Functional Independence Measure (FIM)

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Tool Description

  • often considered the gold standard for assessing basic activities of daily living (ex. self care).
  • consists of two subscales, motor and socio-cognitive.

ICF Domain:

Activity – Subcategory: Self-Care

Number of Items:


Brief Instructions for Administration & Scoring


  • clinician-administered; completed by observation of performance.
  • The motor subscale includes 13 items: eating, grooming bathing, dressing upper extremity, dressing lower extremity, bowel management, bladder management, transfers to bed, chair or wheelchair, transfer to tub, toilet and shower, walking or wheelchair propulsion and stair climbing.
  • The socio-cognitive subscale includes 5 items: comprehension, expression, social interaction, problem solving and memory.
  • administration is typically conducted by interdisciplinary team members
  • Administration usually takes approximately 45 minutes, though short and phone versions also exist and may take more/less time to administer.

Equipment:Items that the patient uses to carry out activities of daily living.


  • Each item is scored on a 7 point ordinal scale ranging from 1 (total dependence) to a score of 7 (total independence).
  • The scoring considers the use of adaptive equipment and/or the extent of personal assistance or supervision required to complete the task. If assistive equipment (ex. raised toilet seat) is used, the individual cannot achieve a score of 7 on the item.
  • FIM motor, cognitive and/or total scores can be derived by summing items.
  • Total FIM scores range from 18 (totally dependent) to 126 (totally independent); motor scores range from 13 (total dependence) to 91 (total independence); and cognitive scores range from 5 (total dependence) to 35 (total independence).


MCID: not established for the SCI population, but for an acute stroke sample, MCID = 22 points (for FIM Total score), 17 points (for FIM-Motor subscale) and 3 points (for FIM-Cognitive subscale). [Beninato et al. 2006, “Determination of the minimal clinically important difference in the FIM instrument in patients with stroke”, n=113]
SEM: not established
MDC: not established

  • Higher scores reflect fewer care hours required upon discharge.
  • No normative data for the SCI population has been established.
  • Published data for the SCI population is available for comparison for the FIM (see Interpretability section of the respective Study Details sheets).


English, German, Italian, Spanish, Swedish, Finnish, Portuguese, Afrikaans, Turkish and French.

Training Required:

Certification for FIM administration is required.


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Clinical Considerations

  • Though it is the best researched measure of basic function, it may not be sensitive to the subtle important changes in function for SCI individuals.
  • The FIM is not SCI specific. It has limitations in sensitivity to component abilities within tasks for people with SCI. There is a ceiling effect with the socio-cognitive subscale for individuals with and it does not measure the social, psychological, or vocational impact of disability experienced by those living with SCI.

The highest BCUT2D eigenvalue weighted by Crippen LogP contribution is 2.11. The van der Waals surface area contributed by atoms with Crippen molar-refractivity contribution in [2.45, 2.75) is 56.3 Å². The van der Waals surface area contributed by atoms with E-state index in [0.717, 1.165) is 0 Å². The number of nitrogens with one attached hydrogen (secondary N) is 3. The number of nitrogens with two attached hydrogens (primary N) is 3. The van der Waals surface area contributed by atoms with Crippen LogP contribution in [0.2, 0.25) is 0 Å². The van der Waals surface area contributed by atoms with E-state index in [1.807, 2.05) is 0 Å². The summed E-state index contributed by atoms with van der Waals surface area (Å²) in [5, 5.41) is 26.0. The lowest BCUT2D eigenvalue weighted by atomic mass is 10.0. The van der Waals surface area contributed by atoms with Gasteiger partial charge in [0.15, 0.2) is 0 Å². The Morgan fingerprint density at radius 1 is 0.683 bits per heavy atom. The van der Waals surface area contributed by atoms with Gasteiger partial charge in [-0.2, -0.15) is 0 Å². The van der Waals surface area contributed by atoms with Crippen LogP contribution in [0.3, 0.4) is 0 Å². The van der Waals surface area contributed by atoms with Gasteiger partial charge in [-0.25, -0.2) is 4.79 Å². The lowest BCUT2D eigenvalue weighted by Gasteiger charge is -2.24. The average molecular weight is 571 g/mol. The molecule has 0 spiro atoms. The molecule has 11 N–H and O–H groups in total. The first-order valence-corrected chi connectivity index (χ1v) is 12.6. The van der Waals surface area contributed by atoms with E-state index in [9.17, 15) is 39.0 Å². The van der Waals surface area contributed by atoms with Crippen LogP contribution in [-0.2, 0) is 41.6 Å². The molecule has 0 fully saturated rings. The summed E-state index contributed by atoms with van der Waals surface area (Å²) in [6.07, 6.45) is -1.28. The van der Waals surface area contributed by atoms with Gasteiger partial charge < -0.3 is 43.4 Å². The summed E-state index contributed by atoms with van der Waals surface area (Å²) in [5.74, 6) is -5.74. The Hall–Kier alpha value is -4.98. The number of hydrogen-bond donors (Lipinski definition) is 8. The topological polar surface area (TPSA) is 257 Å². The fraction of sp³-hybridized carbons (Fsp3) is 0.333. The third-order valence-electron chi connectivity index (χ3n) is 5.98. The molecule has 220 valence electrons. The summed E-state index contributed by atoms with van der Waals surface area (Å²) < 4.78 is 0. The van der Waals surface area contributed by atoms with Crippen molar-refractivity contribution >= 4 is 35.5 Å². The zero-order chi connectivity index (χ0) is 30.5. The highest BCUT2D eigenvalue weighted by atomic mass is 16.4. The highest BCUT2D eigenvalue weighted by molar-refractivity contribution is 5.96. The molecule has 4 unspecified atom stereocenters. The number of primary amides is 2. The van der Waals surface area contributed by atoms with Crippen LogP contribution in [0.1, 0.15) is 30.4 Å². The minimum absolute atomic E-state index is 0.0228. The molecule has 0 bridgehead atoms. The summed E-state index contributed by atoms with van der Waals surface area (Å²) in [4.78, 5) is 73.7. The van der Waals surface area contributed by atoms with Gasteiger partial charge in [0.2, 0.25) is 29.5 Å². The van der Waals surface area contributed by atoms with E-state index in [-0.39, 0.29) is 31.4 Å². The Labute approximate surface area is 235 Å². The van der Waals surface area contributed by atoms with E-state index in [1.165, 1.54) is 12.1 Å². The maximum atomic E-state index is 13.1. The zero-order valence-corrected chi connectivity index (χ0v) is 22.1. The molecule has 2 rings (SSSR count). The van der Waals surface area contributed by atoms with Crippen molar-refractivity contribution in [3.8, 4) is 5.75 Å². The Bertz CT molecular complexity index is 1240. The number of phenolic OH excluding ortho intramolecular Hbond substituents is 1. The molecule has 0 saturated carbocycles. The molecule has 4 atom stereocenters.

• Punitive scoring for individuals who use assistive technology occurs although these individuals may be independent
  • Typically requires individuals from a number of different backgrounds (nurse, physical therapy, occupational therapy) to complete

Measurement Property Summary

# of studies reporting psychometric properties: 27


  • Overall reliability is High for the total FIM (ICC=0.96), the FIM motor scale (ICC=0.90-0.96) and the FIM cognitive scale (ICC=0.91-0.98).
  • Test-retest reliability of the FIM is High (ICC=0.89).

[Segal et al. 1993, Kucukdeveci et al. 2001, Lundgren-Nilsson et al. 2006, Morganti et al. 2005, Hall et al. 1999, Hamilton 1994, Dodds 1993, Nilsson 2005, Hamilton 1999, Heinemann et al. 1997]


  • Correlation of the FIM is High with the:
    • Quadriplegia Index of Function (Spearman’s ρ= 0.97)
    • Quadriplegia Index of Function – Modified (Spearman’s ρ=0.93)
    • Upper Extremity Motor Score (Spearman’s ρ=0.84)
    • Rivermead Mobility Index (Spearman’s ρ=0.9)
    • Barthel Index (Spearman’s ρ=0.7)
    • Spinal Cord Independence Measure (Spearman’s ρ=0.8)
    • Walking Index for Spinal Cord Injury (Spearman’s ρ=0.70-0.77)
    • Berg Balance Scale (Spearman’s ρ=0.72-0.77)
    • American Spinal Injury Association (ASIA) motor score (Spearman’s ρ=0.91)
  • Correlation of the FIM is Moderate with the:
    • ASIA light touch (Spearman’s ρ=0.58)
    • ASIA pinprick (Spearman’s ρ=0.55)
    • 50-Foot Walking Speed Test (Spearman’s ρ=0.57).

[Marino et al. 1993, Yavuz et al. 1998, Dijkers et al. 1999, Beninato et al. 2004, Kucukdeveci et al. 2011, Dijkers 1999, Donnelly et al. 2004, Ditunno et al. 2007, Middleton et al. 2006, Itzkovich et al. 2007, Lawton et al. 2006, Morganti et al. 2005, Marino 2004, Heinemann 1997, Graves 2005, Dodds 1993, Nilsson 2005, Hamilton 1999, Marino 1998, Mulcahey et al. 2004, Anderson et al. 2011]


  • Significant improvements in FIM score were detected between admission and discharge FIM scores (effect size for total FIM = 1.36).

[Middleton et al. 2006, Spooren et al. 2006, Dodds et al. 1993, Anderson et al. 2011]

Floor/ceiling effect:

  • Ceiling effects were reported on FIM-cognition items.
  • For bed transfer, toilet transfer and bath transfer, a ceiling effect was detected in the paraplegia group and a floor effect was detected in the tetraplegic group.

[Davidoff 1990, Middleton et al. 2006, Hall et al. 1999]


Dr. William Miller, Christie Chan

Date Last Updated:

Feb 1, 2013

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Equipment Needed


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